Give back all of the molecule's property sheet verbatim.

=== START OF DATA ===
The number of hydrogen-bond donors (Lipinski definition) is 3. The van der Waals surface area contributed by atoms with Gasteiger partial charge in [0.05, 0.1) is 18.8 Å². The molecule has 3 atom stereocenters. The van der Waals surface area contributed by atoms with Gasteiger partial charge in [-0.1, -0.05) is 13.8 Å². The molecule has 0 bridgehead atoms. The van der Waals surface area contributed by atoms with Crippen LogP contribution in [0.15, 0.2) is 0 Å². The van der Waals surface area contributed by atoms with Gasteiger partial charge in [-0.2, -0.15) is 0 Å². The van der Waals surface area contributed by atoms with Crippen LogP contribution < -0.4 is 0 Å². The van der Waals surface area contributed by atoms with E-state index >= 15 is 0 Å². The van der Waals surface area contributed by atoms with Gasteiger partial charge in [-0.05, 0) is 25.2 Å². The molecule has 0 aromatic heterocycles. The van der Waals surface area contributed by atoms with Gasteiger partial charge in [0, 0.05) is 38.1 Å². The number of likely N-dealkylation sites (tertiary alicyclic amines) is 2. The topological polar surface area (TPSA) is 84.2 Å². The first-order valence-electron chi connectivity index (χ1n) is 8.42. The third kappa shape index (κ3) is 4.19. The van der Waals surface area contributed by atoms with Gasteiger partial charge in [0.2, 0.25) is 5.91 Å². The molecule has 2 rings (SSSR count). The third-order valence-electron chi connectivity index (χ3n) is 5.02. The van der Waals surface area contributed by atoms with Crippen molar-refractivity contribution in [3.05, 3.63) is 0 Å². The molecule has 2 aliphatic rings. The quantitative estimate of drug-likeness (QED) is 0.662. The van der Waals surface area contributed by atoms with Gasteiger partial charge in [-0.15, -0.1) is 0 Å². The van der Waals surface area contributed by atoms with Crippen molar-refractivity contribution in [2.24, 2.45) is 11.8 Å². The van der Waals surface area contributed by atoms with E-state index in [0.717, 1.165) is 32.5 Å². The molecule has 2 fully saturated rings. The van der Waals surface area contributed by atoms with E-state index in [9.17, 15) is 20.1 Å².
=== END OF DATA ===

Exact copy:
The number of hydrogen-bond donors (Lipinski definition) is 3. The van der Waals surface area contributed by atoms with Gasteiger partial charge in [0.05, 0.1) is 18.8 Å². The molecule has 3 atom stereocenters. The van der Waals surface area contributed by atoms with Gasteiger partial charge in [-0.1, -0.05) is 13.8 Å². The molecule has 0 bridgehead atoms. The van der Waals surface area contributed by atoms with Crippen LogP contribution in [0.15, 0.2) is 0 Å². The van der Waals surface area contributed by atoms with Gasteiger partial charge in [-0.2, -0.15) is 0 Å². The van der Waals surface area contributed by atoms with Crippen LogP contribution < -0.4 is 0 Å². The van der Waals surface area contributed by atoms with E-state index >= 15 is 0 Å². The van der Waals surface area contributed by atoms with Gasteiger partial charge in [-0.05, 0) is 25.2 Å². The molecule has 0 aromatic heterocycles. The van der Waals surface area contributed by atoms with Gasteiger partial charge in [0, 0.05) is 38.1 Å². The number of likely N-dealkylation sites (tertiary alicyclic amines) is 2. The topological polar surface area (TPSA) is 84.2 Å². The first-order valence-electron chi connectivity index (χ1n) is 8.42. The third kappa shape index (κ3) is 4.19. The van der Waals surface area contributed by atoms with Gasteiger partial charge in [0.2, 0.25) is 5.91 Å². The molecule has 2 rings (SSSR count). The third-order valence-electron chi connectivity index (χ3n) is 5.02. The van der Waals surface area contributed by atoms with Crippen molar-refractivity contribution in [3.05, 3.63) is 0 Å². The molecule has 2 aliphatic rings. The quantitative estimate of drug-likeness (QED) is 0.662. The van der Waals surface area contributed by atoms with Gasteiger partial charge in [-0.15, -0.1) is 0 Å². The van der Waals surface area contributed by atoms with Crippen molar-refractivity contribution in [2.24, 2.45) is 11.8 Å². The van der Waals surface area contributed by atoms with E-state index in [0.717, 1.165) is 32.5 Å². The molecule has 2 fully saturated rings. The van der Waals surface area contributed by atoms with E-state index in [9.17, 15) is 20.1 Å².